Green Curry Puffs Or Thai Samosas

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Vegetarian Green Curry Puffs

Or Thai Samosas

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I always give my boyfriend a hard time about his eating habits because he loves sweet things so much.  Since I love to bake, this is a bad habit that I find myself enabling a lot, but who can say no to someone who loves to eat your food?  But I myself also have a horrible food habit, I love fried foods.

I don’t mean I love fried foods like McDonalds or KFC, I love samosas, egg rolls, and these sesame balls filled with red bean paste I get at IG.  All so yummy.

While I know that fried foods will never be good for me, I feel that if I at least make them myself, and thus can limit the amount of salt and other preservatives (read as poison) that gets added to a lot of frozen foods they are not so bad.

Another thing making my own food allows me to control is that I’ve made these vegetarian.  I have a lot of vegetarian friends and when we get together, I prefer to cook foods that everyone can eat.  The original recipe (which can be found in Thai & South-East Asian Cooking & Far Eastern Classics) called for Fish sauce, which believe it or not, is actually made from fish.  I know in America we’re used to ketchup not really being made from tomatoes and orange juice generally coming from concentrate so you probably wouldn’t think that fish sauce was made from fish but it is.  Actually some varieties of fish sauce are the Asian equivalent of hot dogs, it’s the mystery fish.  By the way soy sauce is made from soy.  Who would have thunk it?

Ingredients

24ish wonton wrapper

As an alternative you can buy egg roll wrappers which are much bigger and about the same price and cut them into 4 equally sized pieces

1 potato

3 tablespoons peas

3 tablespoons corn

A few springs fresh cilantro (coriander)

About 1-2 tablespoons when chopped

1 fresh chili

1 tablespoon lime juice

1 tablespoon soy sauce

1 teaspoon green curry paste

1 teaspoon sesame seed oil

Oil for deep frying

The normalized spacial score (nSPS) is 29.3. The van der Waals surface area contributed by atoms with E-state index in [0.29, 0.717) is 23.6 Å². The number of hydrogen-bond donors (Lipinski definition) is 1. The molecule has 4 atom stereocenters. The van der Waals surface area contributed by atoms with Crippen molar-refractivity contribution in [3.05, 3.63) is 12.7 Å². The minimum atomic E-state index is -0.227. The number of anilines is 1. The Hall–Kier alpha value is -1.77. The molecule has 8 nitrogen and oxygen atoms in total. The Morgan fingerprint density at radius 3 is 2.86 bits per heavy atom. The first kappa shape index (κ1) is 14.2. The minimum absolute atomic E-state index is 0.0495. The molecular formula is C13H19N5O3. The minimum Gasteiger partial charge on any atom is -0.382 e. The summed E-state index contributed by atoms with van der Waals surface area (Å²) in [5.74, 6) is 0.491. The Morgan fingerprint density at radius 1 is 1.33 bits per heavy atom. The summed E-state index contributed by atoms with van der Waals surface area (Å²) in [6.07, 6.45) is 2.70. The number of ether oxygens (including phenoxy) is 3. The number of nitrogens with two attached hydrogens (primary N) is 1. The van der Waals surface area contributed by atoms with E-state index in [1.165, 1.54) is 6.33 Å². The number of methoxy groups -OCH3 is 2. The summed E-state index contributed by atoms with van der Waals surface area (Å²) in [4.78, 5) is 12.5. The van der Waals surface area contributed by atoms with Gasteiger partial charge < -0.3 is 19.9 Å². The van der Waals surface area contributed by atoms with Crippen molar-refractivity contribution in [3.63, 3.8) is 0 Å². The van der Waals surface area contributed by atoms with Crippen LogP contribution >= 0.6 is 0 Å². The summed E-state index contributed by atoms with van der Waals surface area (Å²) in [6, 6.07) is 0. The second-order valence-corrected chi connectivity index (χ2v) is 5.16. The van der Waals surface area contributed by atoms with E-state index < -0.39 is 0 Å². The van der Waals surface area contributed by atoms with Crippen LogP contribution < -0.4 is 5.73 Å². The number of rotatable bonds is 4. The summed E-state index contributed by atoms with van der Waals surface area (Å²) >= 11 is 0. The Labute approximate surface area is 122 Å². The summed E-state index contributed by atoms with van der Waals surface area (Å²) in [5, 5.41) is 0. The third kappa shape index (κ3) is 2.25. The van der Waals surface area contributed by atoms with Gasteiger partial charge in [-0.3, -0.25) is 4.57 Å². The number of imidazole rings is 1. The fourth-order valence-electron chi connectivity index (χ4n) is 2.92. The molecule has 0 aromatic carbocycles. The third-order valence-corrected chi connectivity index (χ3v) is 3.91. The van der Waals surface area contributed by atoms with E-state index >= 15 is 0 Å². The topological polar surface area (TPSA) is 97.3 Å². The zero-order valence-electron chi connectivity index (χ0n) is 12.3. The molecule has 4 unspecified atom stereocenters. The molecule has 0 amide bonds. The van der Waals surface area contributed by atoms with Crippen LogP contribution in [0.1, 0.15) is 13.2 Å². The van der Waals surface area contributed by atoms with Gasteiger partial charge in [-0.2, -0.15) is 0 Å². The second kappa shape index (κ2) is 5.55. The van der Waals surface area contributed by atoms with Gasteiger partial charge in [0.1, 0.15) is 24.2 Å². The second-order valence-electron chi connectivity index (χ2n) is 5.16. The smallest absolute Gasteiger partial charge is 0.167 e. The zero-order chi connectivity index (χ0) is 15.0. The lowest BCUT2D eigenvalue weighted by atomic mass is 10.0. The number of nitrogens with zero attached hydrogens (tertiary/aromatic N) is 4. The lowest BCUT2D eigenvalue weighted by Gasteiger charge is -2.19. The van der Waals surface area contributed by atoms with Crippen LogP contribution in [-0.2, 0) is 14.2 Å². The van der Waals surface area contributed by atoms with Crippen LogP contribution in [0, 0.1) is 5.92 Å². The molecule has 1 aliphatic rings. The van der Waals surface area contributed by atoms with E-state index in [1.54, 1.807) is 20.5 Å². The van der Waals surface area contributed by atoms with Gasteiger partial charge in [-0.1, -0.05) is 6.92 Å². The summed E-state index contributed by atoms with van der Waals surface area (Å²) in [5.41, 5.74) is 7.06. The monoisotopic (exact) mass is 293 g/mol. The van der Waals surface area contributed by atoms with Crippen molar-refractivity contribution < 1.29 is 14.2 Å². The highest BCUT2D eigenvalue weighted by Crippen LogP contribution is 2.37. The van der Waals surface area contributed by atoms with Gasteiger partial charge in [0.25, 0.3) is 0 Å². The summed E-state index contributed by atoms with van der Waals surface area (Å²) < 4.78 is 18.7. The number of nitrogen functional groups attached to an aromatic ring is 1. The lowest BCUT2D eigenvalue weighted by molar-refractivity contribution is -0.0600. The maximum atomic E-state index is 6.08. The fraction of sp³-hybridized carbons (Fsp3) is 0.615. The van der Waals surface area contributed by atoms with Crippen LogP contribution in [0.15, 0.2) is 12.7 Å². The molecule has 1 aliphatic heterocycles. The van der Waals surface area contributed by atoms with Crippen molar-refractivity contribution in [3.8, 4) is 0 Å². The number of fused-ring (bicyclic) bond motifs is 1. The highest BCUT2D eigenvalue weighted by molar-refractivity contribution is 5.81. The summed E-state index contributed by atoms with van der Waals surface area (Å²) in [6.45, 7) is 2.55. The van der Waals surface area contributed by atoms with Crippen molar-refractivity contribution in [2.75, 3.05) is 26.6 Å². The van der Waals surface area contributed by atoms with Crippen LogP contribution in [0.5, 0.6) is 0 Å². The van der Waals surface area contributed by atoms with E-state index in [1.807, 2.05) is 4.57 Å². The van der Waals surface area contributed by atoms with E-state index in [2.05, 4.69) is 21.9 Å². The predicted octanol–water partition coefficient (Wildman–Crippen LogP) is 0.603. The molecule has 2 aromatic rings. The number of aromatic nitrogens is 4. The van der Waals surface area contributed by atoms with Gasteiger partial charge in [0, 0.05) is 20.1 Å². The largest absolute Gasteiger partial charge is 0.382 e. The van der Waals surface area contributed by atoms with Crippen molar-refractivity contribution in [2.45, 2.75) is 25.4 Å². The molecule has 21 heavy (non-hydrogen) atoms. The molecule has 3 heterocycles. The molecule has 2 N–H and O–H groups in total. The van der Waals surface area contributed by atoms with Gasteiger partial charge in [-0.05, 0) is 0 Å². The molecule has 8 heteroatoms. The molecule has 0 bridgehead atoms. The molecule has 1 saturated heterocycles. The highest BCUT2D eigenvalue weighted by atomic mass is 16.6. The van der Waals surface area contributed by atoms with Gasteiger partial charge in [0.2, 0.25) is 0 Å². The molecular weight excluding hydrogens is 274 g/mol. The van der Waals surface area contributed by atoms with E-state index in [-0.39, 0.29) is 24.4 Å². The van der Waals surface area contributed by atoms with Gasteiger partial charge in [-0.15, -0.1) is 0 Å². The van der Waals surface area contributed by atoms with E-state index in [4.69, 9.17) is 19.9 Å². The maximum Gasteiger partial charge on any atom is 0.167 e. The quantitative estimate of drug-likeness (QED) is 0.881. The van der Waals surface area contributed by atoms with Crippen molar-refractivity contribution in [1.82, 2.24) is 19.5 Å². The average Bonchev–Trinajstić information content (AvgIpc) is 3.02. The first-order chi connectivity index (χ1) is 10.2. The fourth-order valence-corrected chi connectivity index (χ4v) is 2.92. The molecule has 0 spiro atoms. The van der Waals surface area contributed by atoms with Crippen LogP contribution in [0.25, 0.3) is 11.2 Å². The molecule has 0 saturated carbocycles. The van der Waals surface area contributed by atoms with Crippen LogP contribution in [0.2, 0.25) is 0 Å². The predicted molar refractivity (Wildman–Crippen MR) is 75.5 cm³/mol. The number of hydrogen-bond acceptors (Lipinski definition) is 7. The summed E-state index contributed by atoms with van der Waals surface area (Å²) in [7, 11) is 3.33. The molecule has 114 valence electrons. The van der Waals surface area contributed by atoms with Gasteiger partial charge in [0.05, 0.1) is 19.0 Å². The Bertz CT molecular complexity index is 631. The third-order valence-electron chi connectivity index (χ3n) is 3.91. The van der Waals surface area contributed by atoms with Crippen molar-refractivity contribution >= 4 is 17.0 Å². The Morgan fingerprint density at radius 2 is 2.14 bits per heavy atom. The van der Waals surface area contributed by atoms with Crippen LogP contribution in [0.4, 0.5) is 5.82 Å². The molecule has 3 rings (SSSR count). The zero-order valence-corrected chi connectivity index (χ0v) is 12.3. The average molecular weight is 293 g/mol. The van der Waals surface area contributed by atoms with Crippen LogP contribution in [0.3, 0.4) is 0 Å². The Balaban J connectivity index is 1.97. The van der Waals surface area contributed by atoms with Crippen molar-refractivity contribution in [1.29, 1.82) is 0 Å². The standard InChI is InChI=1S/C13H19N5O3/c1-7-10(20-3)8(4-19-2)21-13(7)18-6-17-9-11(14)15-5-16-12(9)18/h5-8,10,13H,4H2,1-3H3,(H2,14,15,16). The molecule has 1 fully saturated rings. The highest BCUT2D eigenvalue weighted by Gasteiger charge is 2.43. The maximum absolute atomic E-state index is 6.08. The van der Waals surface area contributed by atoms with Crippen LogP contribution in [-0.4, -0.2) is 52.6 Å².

Water

Boil the potato in slightly salted water until a fork easily pieces the potato in the thickest part.  You do not need to peel the potato before boiling it; it is much easier to peel after it has been boiled.  In fact, you don’t need to peel the potatoes at all as long as you wash the skin very well before you boil them; the peel actually has fiber and nutrients that are good for you.  One caution to this is to not eat the skin if the potato is under-ripe or has a green tinge.

If you are using frozen peas and corn, as I did, take them out of the freezer and defrost them while the potato is boiling which will take 15-45 minutes depending on the thickness of the potato.  If you want to use fresh ingredients you will need to cook them.  I suggest boiling them until they are just tender.

Drain the potatoes and let them cool to make them easier to handle.  Once you can handle them easily mash them, peeled or not, with either a potato masher or by hand.

If you are using frozen peas and corn measure them out together into a microwave safe bowl.  Microwave 1-2 minutes, stir and then microwave again for 1 minute.  This is to ‘cook’ them, but also to try to melt any residual ice and to evaporate a little of the water.  If the microwaved mixture is very wet drain it before adding it to the mashed potatoes.

Finely chop the cilantro (coriander) and the chili.  As a note, since you are using chopped chili it is difficult to evenly distribute a little bit of diced chili into a proportionally large amount of potatoes.  This leads to some of the puffs being very spicy, and others having a slightly sweet taste.  If you would like a more even incorporation use ground pepper, preferably dried pepper that has went through a food processer.  The amount used would depend on the level of spiciness you would like.

Add the cilantro, chili, lime juice, soy sauce, green curry paste, and sesame seed oil to the mashed potatoes.  Mix well.

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The next part is a little messy.  I suggest filling the wrappers on a cutting board, I used a wooden one.